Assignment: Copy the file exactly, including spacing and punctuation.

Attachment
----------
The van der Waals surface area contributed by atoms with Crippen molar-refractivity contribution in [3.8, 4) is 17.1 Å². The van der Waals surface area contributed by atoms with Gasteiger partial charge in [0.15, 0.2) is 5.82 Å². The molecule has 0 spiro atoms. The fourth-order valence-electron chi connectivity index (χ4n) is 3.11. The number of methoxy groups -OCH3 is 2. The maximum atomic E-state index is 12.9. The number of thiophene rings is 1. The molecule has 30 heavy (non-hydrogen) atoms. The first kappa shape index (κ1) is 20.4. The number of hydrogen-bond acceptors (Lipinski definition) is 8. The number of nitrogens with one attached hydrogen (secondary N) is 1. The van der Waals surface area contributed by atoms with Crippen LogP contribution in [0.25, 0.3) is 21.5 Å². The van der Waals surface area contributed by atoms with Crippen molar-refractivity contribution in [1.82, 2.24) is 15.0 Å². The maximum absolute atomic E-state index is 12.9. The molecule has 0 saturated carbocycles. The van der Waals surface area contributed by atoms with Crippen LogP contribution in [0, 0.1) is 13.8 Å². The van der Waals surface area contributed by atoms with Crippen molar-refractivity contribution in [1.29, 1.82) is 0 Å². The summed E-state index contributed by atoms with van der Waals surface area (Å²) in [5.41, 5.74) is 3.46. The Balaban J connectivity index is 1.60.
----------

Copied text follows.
The van der Waals surface area contributed by atoms with Crippen molar-refractivity contribution in [3.8, 4) is 17.1 Å². The van der Waals surface area contributed by atoms with Gasteiger partial charge in [0.15, 0.2) is 5.82 Å². The molecule has 0 spiro atoms. The fourth-order valence-electron chi connectivity index (χ4n) is 3.11. The number of methoxy groups -OCH3 is 2. The maximum atomic E-state index is 12.9. The number of thiophene rings is 1. The molecule has 30 heavy (non-hydrogen) atoms. The first kappa shape index (κ1) is 20.4. The number of hydrogen-bond acceptors (Lipinski definition) is 8. The number of nitrogens with one attached hydrogen (secondary N) is 1. The van der Waals surface area contributed by atoms with Crippen LogP contribution in [0.25, 0.3) is 21.5 Å². The van der Waals surface area contributed by atoms with Crippen molar-refractivity contribution in [1.82, 2.24) is 15.0 Å². The maximum absolute atomic E-state index is 12.9. The molecule has 0 saturated carbocycles. The van der Waals surface area contributed by atoms with Crippen LogP contribution in [0, 0.1) is 13.8 Å². The van der Waals surface area contributed by atoms with Crippen molar-refractivity contribution in [1.29, 1.82) is 0 Å². The summed E-state index contributed by atoms with van der Waals surface area (Å²) in [5.41, 5.74) is 3.46. The Balaban J connectivity index is 1.60.